The Telegraph
Since 1st March, 1999
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Mamata showers crores on coal

Calcutta, Jan. 29: Only a fortnight in office and Mamata Banerjee has unleashed a Rs 10,000-crore thunder, joining her cabinet colleagues in the pre-poll splurge.

After denying herself the privilege of announcing “packages” by quitting the railway ministry, Mamata — now the coal and mines minister — made up for lost opportunities with a Rs 10,000-crore plan for the coal industry in eastern India.

Bengal-based Eastern Coalfields Ltd (ECL) and Bharat Coking Coal Ltd (BCCL), of Jharkhand, will be the beneficiaries of the scheme that has several components. Both companies are sick and have been referred to the Board for Industrial and Financial Reconstruction.

According to unaudited results for 2002-03, ECL’s loss was around Rs 310 crore and BCCL’s Rs 357 crore.

At a news conference today, Mamata made her Calcutta debut as coal minister by announcing that revival plans would be sent to the Board, proposing investments of Rs 2,000 crore in ECL and Rs 4,000 crore in BCCL.

ECL will also receive Rs 2,000 crore by way of expenditure on upgradation and expansion of the Rajmahal mines, which are in Jharkhand.

The other big chunk of the package is a 500 mw power plant that she said Neyveli Lignite Corporation would set up in Bengal as a joint venture with ECL at an investment of Rs 2,000 crore.

Mamata said under the revival package, none of the 1.14 lakh employees of ECL and 92,000 of BCCL would be retrenched, a move that turns on its head an earlier decision to close down some 64 collieries under ECL. Work has been suspended in four mines already, but will resume, according to Mamata.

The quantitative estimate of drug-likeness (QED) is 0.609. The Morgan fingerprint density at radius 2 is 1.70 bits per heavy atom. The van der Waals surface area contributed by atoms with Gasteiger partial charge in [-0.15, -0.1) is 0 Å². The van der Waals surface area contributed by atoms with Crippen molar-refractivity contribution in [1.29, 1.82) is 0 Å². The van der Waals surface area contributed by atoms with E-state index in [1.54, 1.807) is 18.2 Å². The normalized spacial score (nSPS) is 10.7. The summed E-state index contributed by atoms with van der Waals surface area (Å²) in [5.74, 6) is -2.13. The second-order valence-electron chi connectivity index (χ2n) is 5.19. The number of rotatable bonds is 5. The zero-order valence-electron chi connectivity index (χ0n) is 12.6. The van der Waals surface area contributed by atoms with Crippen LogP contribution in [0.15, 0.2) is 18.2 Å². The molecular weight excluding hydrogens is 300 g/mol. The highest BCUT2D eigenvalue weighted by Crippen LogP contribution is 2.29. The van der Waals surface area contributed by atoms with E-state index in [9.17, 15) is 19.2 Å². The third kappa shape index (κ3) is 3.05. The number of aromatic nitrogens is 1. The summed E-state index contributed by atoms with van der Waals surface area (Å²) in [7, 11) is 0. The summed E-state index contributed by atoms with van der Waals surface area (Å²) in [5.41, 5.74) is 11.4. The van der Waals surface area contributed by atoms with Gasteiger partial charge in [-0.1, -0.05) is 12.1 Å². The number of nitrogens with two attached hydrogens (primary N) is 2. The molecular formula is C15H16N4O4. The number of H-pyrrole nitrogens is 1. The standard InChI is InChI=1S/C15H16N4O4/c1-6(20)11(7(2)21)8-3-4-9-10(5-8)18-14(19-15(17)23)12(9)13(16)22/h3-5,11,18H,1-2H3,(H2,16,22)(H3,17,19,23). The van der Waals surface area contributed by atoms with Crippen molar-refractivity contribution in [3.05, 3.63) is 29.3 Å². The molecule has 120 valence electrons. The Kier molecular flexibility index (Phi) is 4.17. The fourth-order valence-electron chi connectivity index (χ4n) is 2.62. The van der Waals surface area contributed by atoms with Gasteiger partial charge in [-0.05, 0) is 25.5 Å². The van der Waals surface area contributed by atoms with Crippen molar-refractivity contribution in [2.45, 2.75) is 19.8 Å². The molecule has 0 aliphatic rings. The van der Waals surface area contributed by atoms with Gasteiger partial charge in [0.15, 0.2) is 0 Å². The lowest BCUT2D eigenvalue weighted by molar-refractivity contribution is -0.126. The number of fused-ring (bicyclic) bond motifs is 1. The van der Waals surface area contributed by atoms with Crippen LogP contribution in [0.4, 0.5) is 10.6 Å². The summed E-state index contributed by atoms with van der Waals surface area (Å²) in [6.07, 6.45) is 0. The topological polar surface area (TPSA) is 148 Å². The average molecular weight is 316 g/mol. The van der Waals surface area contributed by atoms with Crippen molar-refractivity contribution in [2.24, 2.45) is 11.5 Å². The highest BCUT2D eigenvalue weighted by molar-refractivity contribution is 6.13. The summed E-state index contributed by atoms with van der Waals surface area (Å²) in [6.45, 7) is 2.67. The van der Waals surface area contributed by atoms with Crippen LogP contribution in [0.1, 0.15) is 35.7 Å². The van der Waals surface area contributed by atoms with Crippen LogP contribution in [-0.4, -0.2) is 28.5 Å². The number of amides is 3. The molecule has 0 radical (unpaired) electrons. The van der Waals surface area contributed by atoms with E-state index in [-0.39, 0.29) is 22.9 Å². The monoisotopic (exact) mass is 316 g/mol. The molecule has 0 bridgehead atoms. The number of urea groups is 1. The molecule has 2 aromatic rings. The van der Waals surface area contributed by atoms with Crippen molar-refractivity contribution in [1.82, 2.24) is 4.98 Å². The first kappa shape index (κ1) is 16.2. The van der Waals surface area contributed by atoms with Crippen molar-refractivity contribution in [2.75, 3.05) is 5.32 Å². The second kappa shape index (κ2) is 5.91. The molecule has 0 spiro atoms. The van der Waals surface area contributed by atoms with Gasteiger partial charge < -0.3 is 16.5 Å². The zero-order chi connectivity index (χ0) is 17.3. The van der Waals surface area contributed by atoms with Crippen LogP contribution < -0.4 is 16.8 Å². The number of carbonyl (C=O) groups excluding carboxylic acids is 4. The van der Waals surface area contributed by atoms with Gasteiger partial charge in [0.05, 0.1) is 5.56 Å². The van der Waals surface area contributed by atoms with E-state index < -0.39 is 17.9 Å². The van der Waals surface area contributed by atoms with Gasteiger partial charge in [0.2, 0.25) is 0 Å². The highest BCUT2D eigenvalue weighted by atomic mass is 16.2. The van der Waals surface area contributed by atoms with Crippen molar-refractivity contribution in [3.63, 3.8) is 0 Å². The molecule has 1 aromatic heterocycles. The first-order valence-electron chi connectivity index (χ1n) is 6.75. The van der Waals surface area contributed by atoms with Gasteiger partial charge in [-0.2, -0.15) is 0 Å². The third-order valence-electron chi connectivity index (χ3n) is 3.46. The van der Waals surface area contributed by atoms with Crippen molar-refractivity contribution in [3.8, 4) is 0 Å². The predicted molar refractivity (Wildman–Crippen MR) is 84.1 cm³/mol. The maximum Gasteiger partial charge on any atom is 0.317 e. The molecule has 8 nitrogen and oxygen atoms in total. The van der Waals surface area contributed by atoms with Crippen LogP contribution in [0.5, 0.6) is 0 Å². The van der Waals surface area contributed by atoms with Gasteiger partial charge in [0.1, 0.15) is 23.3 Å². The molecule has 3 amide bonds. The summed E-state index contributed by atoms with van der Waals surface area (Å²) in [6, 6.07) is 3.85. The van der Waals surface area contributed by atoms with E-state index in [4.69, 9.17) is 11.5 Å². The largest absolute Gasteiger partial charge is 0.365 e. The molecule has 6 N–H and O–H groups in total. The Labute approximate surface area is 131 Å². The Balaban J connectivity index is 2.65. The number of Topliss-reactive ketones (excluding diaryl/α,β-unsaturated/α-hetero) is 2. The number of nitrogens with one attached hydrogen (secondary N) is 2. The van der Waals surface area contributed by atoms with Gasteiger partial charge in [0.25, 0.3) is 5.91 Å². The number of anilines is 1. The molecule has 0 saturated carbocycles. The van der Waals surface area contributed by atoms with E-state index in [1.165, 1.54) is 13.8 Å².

With the Prime Minister recommending dissolution of Parliament on February 6, Mamata has to move fast to get the package approved by the cabinet. The coal ministry will formalise the package quickly but doubts remain whether permissions, at several tiers can be obtained for such huge investments before polls are announced.

Officials in the finance ministry said that while approval in principle could be given, the actual spending would have to be spread over a long period of time. Any such investment is of long-term nature in any case.

Therein lies the catch, too. After the elections, assuming that the NDA returns to power, there is no certainty Mamata will get coal again. It is well known that she prefers the railway ministry. If she does not, it is a matter of conjecture whether her successor will pursue these projects, especially given the condition of the two companies, with the same vigour.

A coal industry source said the two Coal India subsidiaries were referred to the Board in 1994, but no acceptable revival package could be worked out until Mamata’s immediate predecessor, Karia Munda’s tenure.

Thanks to the cabinet reshuffle earlier this month when she was allotted coal after spending months in Delhi without a portfolio, Mamata got to announce the package.

She appealed to trade unions to accept the revival package, promising to protect workers’ interests.

In the 12-13 working days she has had since taking over, the coal ministry also decided to build a hospital for Coal India employees in Calcutta that will match the standards of Delhi’s All India Institute of Medical Sciences.

The Calcutta mayor, Subrata Mukherjee, who belongs Mamata’s Trinamul Congress, has allotted a 16-acre plot for the hospital, for which the coal minister will lay the foundation stone later this week.

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